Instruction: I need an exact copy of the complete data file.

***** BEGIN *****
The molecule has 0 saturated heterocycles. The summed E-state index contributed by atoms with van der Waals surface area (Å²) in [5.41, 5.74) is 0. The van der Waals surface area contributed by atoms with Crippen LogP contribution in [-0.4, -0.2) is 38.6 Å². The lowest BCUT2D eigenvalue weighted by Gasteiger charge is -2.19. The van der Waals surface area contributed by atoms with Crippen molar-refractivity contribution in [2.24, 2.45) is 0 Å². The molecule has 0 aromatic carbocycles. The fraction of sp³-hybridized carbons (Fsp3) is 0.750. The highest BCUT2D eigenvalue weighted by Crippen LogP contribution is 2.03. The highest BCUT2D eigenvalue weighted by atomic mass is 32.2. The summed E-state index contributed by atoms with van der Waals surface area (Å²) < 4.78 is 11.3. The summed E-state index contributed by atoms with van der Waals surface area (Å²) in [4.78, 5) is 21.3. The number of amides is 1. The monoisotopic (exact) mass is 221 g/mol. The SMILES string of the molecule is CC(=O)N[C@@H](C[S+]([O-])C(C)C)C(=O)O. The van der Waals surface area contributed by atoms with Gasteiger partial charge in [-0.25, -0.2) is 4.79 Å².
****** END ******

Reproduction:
The molecule has 0 saturated heterocycles. The summed E-state index contributed by atoms with van der Waals surface area (Å²) in [5.41, 5.74) is 0. The van der Waals surface area contributed by atoms with Crippen LogP contribution in [-0.4, -0.2) is 38.6 Å². The lowest BCUT2D eigenvalue weighted by Gasteiger charge is -2.19. The van der Waals surface area contributed by atoms with Crippen molar-refractivity contribution in [2.24, 2.45) is 0 Å². The molecule has 0 aromatic carbocycles. The fraction of sp³-hybridized carbons (Fsp3) is 0.750. The highest BCUT2D eigenvalue weighted by Crippen LogP contribution is 2.03. The highest BCUT2D eigenvalue weighted by atomic mass is 32.2. The summed E-state index contributed by atoms with van der Waals surface area (Å²) < 4.78 is 11.3. The summed E-state index contributed by atoms with van der Waals surface area (Å²) in [4.78, 5) is 21.3. The number of amides is 1. The monoisotopic (exact) mass is 221 g/mol. The SMILES string of the molecule is CC(=O)N[C@@H](C[S+]([O-])C(C)C)C(=O)O. The van der Waals surface area contributed by atoms with Gasteiger partial charge in [-0.25, -0.2) is 4.79 Å².